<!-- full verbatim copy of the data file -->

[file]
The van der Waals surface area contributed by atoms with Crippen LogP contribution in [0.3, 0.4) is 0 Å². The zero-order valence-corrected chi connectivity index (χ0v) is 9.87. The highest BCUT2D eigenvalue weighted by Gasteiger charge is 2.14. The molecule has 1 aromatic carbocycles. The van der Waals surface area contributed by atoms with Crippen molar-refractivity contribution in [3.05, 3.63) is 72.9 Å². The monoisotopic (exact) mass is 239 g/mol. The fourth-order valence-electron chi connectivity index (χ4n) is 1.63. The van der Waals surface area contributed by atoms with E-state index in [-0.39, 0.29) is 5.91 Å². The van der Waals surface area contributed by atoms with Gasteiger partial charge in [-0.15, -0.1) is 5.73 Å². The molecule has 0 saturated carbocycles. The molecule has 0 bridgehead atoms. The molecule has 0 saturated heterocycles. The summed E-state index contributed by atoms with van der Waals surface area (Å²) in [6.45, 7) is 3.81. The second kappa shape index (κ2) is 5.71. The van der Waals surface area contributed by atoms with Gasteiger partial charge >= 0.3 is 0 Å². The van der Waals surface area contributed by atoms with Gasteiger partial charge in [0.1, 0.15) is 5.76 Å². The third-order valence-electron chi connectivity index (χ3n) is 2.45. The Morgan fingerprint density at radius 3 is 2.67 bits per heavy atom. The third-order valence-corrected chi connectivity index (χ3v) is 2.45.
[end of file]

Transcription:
The van der Waals surface area contributed by atoms with Crippen LogP contribution in [0.3, 0.4) is 0 Å². The zero-order valence-corrected chi connectivity index (χ0v) is 9.87. The highest BCUT2D eigenvalue weighted by Gasteiger charge is 2.14. The molecule has 1 aromatic carbocycles. The van der Waals surface area contributed by atoms with Crippen molar-refractivity contribution in [3.05, 3.63) is 72.9 Å². The monoisotopic (exact) mass is 239 g/mol. The fourth-order valence-electron chi connectivity index (χ4n) is 1.63. The van der Waals surface area contributed by atoms with E-state index in [-0.39, 0.29) is 5.91 Å². The van der Waals surface area contributed by atoms with Gasteiger partial charge in [-0.15, -0.1) is 5.73 Å². The molecule has 0 saturated carbocycles. The molecule has 0 bridgehead atoms. The molecule has 0 saturated heterocycles. The summed E-state index contributed by atoms with van der Waals surface area (Å²) in [6.45, 7) is 3.81. The second kappa shape index (κ2) is 5.71. The van der Waals surface area contributed by atoms with Gasteiger partial charge >= 0.3 is 0 Å². The van der Waals surface area contributed by atoms with Gasteiger partial charge in [0.1, 0.15) is 5.76 Å². The third-order valence-electron chi connectivity index (χ3n) is 2.45. The Morgan fingerprint density at radius 3 is 2.67 bits per heavy atom. The third-order valence-corrected chi connectivity index (χ3v) is 2.45.